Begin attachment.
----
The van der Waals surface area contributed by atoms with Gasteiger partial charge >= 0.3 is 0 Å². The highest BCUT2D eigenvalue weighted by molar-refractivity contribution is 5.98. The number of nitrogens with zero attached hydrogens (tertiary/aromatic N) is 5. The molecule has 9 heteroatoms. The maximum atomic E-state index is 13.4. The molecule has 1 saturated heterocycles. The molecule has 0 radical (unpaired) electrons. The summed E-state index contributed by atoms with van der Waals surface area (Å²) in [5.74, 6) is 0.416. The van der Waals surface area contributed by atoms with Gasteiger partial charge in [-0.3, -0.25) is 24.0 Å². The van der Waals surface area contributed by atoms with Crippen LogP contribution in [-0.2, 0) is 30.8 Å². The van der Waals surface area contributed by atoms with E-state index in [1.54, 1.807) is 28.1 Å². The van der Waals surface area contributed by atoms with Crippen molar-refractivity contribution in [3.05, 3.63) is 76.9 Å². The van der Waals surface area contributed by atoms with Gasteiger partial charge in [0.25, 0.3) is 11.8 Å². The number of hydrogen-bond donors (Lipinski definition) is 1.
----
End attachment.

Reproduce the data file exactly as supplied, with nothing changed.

The van der Waals surface area contributed by atoms with Gasteiger partial charge >= 0.3 is 0 Å². The highest BCUT2D eigenvalue weighted by molar-refractivity contribution is 5.98. The number of nitrogens with zero attached hydrogens (tertiary/aromatic N) is 5. The molecule has 9 heteroatoms. The maximum atomic E-state index is 13.4. The molecule has 1 saturated heterocycles. The molecule has 0 radical (unpaired) electrons. The summed E-state index contributed by atoms with van der Waals surface area (Å²) in [5.74, 6) is 0.416. The van der Waals surface area contributed by atoms with Gasteiger partial charge in [-0.3, -0.25) is 24.0 Å². The van der Waals surface area contributed by atoms with Crippen LogP contribution in [-0.2, 0) is 30.8 Å². The van der Waals surface area contributed by atoms with E-state index in [1.54, 1.807) is 28.1 Å². The van der Waals surface area contributed by atoms with Crippen molar-refractivity contribution in [3.05, 3.63) is 76.9 Å². The van der Waals surface area contributed by atoms with Gasteiger partial charge in [0.25, 0.3) is 11.8 Å². The number of hydrogen-bond donors (Lipinski definition) is 1.